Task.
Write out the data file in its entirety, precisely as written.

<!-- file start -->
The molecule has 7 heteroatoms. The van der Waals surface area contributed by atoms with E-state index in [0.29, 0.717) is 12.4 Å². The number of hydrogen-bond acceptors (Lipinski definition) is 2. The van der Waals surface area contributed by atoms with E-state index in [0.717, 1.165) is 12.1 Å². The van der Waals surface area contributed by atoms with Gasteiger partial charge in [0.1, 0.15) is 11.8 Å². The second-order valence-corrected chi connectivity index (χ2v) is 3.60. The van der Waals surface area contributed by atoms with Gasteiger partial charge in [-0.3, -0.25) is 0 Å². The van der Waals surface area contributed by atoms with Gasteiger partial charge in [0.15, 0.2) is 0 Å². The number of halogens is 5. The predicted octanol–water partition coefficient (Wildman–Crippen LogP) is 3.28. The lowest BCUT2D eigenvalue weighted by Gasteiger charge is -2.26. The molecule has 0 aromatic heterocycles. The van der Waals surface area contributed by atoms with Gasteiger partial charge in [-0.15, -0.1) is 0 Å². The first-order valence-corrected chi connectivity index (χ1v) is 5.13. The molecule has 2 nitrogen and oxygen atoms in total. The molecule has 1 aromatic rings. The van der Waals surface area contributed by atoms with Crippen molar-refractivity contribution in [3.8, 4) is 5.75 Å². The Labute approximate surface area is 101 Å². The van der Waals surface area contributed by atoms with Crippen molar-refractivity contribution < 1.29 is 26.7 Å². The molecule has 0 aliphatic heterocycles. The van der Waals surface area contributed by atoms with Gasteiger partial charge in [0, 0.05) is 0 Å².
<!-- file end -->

The molecule has 7 heteroatoms. The van der Waals surface area contributed by atoms with E-state index in [0.29, 0.717) is 12.4 Å². The number of hydrogen-bond acceptors (Lipinski definition) is 2. The van der Waals surface area contributed by atoms with E-state index in [0.717, 1.165) is 12.1 Å². The van der Waals surface area contributed by atoms with Gasteiger partial charge in [0.1, 0.15) is 11.8 Å². The second-order valence-corrected chi connectivity index (χ2v) is 3.60. The van der Waals surface area contributed by atoms with Gasteiger partial charge in [-0.3, -0.25) is 0 Å². The van der Waals surface area contributed by atoms with Gasteiger partial charge in [0.15, 0.2) is 0 Å². The number of halogens is 5. The predicted octanol–water partition coefficient (Wildman–Crippen LogP) is 3.28. The lowest BCUT2D eigenvalue weighted by Gasteiger charge is -2.26. The molecule has 0 aromatic heterocycles. The van der Waals surface area contributed by atoms with Gasteiger partial charge in [-0.15, -0.1) is 0 Å². The first-order valence-corrected chi connectivity index (χ1v) is 5.13. The molecule has 2 nitrogen and oxygen atoms in total. The molecule has 1 aromatic rings. The van der Waals surface area contributed by atoms with Crippen molar-refractivity contribution in [3.8, 4) is 5.75 Å². The Labute approximate surface area is 101 Å². The van der Waals surface area contributed by atoms with Crippen molar-refractivity contribution < 1.29 is 26.7 Å². The molecule has 0 aliphatic heterocycles. The van der Waals surface area contributed by atoms with Gasteiger partial charge in [0, 0.05) is 0 Å².